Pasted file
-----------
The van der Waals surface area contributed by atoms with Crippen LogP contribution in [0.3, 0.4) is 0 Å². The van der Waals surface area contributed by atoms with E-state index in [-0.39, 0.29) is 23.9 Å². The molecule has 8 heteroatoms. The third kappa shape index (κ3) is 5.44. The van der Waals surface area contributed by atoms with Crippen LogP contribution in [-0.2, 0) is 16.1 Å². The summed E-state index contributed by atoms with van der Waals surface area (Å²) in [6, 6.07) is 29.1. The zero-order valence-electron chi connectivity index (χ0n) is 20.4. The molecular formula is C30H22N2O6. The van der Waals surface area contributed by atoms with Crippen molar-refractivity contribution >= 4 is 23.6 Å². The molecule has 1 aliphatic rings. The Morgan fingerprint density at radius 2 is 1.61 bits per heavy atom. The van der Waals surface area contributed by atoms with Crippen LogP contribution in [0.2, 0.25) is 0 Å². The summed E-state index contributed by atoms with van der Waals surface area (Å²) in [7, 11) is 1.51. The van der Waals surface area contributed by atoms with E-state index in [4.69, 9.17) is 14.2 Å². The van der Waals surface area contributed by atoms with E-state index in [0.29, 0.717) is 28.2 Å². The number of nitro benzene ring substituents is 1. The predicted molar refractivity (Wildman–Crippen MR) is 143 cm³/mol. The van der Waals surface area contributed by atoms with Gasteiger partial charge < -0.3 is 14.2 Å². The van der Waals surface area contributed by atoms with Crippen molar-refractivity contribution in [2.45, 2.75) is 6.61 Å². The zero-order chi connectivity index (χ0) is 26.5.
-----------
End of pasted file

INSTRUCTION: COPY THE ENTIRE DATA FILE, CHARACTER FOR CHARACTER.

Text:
The van der Waals surface area contributed by atoms with Crippen LogP contribution in [0.3, 0.4) is 0 Å². The van der Waals surface area contributed by atoms with E-state index in [-0.39, 0.29) is 23.9 Å². The molecule has 8 heteroatoms. The third kappa shape index (κ3) is 5.44. The van der Waals surface area contributed by atoms with Crippen LogP contribution in [-0.2, 0) is 16.1 Å². The summed E-state index contributed by atoms with van der Waals surface area (Å²) in [6, 6.07) is 29.1. The zero-order valence-electron chi connectivity index (χ0n) is 20.4. The molecular formula is C30H22N2O6. The van der Waals surface area contributed by atoms with Crippen molar-refractivity contribution >= 4 is 23.6 Å². The molecule has 1 aliphatic rings. The Morgan fingerprint density at radius 2 is 1.61 bits per heavy atom. The van der Waals surface area contributed by atoms with Crippen LogP contribution in [0.2, 0.25) is 0 Å². The summed E-state index contributed by atoms with van der Waals surface area (Å²) in [7, 11) is 1.51. The van der Waals surface area contributed by atoms with E-state index in [4.69, 9.17) is 14.2 Å². The van der Waals surface area contributed by atoms with E-state index in [0.29, 0.717) is 28.2 Å². The number of nitro benzene ring substituents is 1. The predicted molar refractivity (Wildman–Crippen MR) is 143 cm³/mol. The van der Waals surface area contributed by atoms with Gasteiger partial charge < -0.3 is 14.2 Å². The van der Waals surface area contributed by atoms with Crippen molar-refractivity contribution in [2.45, 2.75) is 6.61 Å². The zero-order chi connectivity index (χ0) is 26.5.